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Help with NGS descriptions

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I've noticed that some data sheet use some text in their descriptions that I'm not sure what it means. An example can be found on this sheet, AA6775 at http://www.geocaching.com/mark/details.aspx?PID=AA6775

 

I've highlighted the text I'm trying to figure out in RED:

CENTERLINE OF SHELDON ROAD IS N 90 E, 33.30 FEET, CENTERLINE OF FIVE MILE ROAD IS N 0 W, 132.91 FEET, A POWER POLE LIES N 20 W, 79.31 FEET, THE NORTHEAST CORNER OF A SIGN BASE LIES S 45 W, 37.11 FEET.

 

Thanks

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I've noticed that some data sheet use some text in their descriptions that I'm not sure what it means. An example can be found on this sheet, AA6775 at http://www.geocaching.com/mark/details.aspx?PID=AA6775

 

I've highlighted the text I'm trying to figure out in RED:

CENTERLINE OF SHELDON ROAD IS N 90 E, 33.30 FEET, CENTERLINE OF FIVE MILE ROAD IS N 0 W, 132.91 FEET, A POWER POLE LIES N 20 W, 79.31 FEET, THE NORTHEAST CORNER OF A SIGN BASE LIES S 45 W, 37.11 FEET.

 

Thanks

The short answer is that directions are being given either starting from the north or the south. The idea is tho keep the bearing (i.e. direction) to 90 degrees or less.

 

The way it works is the first letter is the starting direction, either N (=north) or S (=south). The other letter is the direction you turn towards. It will either be E (=east) or W (=west). The number between the two letters is how far to turn in degrees.

 

Example: N 45 E means start by facing north and turn 45 degrees towards the east. We would simple call that northeast.

 

Example: S 60 W means start by facing south and turn 60 degrees towards the west. That is a little past southwest.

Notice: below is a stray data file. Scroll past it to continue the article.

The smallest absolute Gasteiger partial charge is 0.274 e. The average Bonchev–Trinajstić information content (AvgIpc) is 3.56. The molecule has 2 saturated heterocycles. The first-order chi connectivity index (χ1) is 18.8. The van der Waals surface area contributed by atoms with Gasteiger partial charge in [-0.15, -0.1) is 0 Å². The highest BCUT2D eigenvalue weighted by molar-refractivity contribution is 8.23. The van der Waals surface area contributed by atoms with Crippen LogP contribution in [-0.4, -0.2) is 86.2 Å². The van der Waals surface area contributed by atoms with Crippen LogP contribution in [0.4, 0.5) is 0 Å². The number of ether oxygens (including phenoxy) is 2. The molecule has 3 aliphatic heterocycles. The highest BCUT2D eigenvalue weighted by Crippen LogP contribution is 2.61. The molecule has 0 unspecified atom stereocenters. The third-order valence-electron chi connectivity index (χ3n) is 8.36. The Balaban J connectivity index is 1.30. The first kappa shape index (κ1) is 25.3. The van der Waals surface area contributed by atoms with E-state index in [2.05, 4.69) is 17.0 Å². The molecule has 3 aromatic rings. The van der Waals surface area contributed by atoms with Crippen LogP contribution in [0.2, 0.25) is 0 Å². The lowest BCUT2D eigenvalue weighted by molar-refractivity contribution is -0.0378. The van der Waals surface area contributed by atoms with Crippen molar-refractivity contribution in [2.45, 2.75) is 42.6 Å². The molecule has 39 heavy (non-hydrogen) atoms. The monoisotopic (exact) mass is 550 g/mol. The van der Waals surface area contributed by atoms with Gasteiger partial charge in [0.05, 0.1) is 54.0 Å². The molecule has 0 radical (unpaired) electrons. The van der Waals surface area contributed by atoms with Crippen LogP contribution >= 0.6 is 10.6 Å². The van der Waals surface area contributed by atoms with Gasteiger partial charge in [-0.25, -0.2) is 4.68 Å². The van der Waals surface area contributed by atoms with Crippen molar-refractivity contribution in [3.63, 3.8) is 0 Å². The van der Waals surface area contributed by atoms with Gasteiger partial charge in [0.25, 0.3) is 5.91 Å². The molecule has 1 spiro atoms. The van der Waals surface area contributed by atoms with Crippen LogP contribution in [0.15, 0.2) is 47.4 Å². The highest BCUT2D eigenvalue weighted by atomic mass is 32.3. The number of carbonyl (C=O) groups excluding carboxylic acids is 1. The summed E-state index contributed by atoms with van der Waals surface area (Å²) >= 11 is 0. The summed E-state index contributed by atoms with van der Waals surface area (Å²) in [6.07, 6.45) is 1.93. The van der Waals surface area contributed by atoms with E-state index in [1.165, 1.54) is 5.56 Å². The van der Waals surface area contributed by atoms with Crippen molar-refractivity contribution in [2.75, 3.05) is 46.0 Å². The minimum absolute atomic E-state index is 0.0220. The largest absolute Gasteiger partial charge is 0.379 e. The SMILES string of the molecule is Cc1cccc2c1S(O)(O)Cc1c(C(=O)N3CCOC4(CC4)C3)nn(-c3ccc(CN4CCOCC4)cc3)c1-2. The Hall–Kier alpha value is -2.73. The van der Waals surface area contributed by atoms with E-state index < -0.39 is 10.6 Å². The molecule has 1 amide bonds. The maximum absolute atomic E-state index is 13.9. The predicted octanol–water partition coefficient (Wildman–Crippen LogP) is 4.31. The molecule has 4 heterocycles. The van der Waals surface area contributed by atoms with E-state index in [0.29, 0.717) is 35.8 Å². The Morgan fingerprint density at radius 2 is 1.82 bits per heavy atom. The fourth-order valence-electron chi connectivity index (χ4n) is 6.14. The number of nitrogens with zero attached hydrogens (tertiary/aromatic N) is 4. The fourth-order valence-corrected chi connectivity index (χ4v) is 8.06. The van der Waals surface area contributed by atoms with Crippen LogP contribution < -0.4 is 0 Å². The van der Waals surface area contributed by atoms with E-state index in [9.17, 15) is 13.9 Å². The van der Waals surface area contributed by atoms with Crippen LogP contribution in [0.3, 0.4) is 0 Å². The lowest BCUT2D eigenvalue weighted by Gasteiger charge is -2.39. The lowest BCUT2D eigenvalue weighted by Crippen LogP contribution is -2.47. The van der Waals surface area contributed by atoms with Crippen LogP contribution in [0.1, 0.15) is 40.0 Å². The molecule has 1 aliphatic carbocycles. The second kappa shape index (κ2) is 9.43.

If you use the system we usually follow (generally called the "azimuth" - such as when we use a compass or GPS) we would say

 

N 45 E = an azimuth of 45 degrees

 

S 60 W = an azimuth of 240 degrees.

 

I will leave it as an exercise to convert the numbers given in your example to azimuth. But I would say the ones "N 90 E" and "N 0 W" are rather pedantic to say the least. Why not just say "East" for the first and "North" for the second. Oh well, maybe it was a summer intern who had to write it up :laughing:

 

Just watch out for one thing: occasionally numbers will use magnetic north (or south) rather than true north (or south). This is rare but it can happen. The general rule is if it doesn't say anything, then it's true north (or south) they're using. It will only be magnetic if it says so.

Edited by Papa-Bear-NYC

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I've noticed that some data sheet use some text in their descriptions that I'm not sure what it means. An example can be found on this sheet, AA6775 at http://www.geocaching.com/mark/details.aspx?PID=AA6775

 

I've highlighted the text I'm trying to figure out in RED:

CENTERLINE OF SHELDON ROAD IS N 90 E, 33.30 FEET, CENTERLINE OF FIVE MILE ROAD IS N 0 W, 132.91 FEET, A POWER POLE LIES N 20 W, 79.31 FEET, THE NORTHEAST CORNER OF A SIGN BASE LIES S 45 W, 37.11 FEET.

 

Thanks

 

The measurements appear to be FROM the mark to the respective landmarks.

 

N 90 E is the direction 90 deg east of North, which is an azimuth of 90 deg, due East

 

N 0 W is 0 deg West from North. which is an azimuth of 0 deg, due North

 

N 20 W is 20 deg west from north which is an azimuth of 340 deg

 

S 45 W is 45 deg West from South, which is an azimuth of 225 deg.

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Introduction to Compass Bearings

 

N 90 E - reads North, 90 degrees east (of) or just plain East

N 0 W - reads North 0 degree west or just plain North

N 20 W - reads North, 20 degrees west (of)

S 45 W - reads South, 45 degrees west (of)

 

Image10588.gif

Edited by Z15

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